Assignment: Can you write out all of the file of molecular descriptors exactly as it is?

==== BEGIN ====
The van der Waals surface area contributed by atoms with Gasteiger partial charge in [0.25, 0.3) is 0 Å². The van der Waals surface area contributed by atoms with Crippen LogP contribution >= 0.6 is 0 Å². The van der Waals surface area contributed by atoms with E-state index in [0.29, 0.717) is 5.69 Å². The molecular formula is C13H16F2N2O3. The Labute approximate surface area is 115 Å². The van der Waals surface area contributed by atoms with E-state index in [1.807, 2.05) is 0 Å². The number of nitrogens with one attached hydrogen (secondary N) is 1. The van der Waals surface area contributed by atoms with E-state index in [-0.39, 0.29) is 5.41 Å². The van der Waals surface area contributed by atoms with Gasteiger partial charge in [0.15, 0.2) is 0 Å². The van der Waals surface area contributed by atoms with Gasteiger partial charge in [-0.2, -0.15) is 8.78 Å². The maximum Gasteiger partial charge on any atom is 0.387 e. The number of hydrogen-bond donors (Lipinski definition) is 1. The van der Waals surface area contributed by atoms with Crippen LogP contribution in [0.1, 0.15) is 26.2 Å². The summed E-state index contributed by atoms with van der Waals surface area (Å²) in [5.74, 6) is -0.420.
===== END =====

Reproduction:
The van der Waals surface area contributed by atoms with Gasteiger partial charge in [0.25, 0.3) is 0 Å². The van der Waals surface area contributed by atoms with Crippen LogP contribution >= 0.6 is 0 Å². The van der Waals surface area contributed by atoms with E-state index in [0.29, 0.717) is 5.69 Å². The molecular formula is C13H16F2N2O3. The Labute approximate surface area is 115 Å². The van der Waals surface area contributed by atoms with E-state index in [1.807, 2.05) is 0 Å². The number of nitrogens with one attached hydrogen (secondary N) is 1. The van der Waals surface area contributed by atoms with E-state index in [-0.39, 0.29) is 5.41 Å². The van der Waals surface area contributed by atoms with Gasteiger partial charge in [0.15, 0.2) is 0 Å². The van der Waals surface area contributed by atoms with Gasteiger partial charge in [-0.2, -0.15) is 8.78 Å². The maximum Gasteiger partial charge on any atom is 0.387 e. The number of hydrogen-bond donors (Lipinski definition) is 1. The van der Waals surface area contributed by atoms with Crippen LogP contribution in [0.1, 0.15) is 26.2 Å². The summed E-state index contributed by atoms with van der Waals surface area (Å²) in [5.74, 6) is -0.420.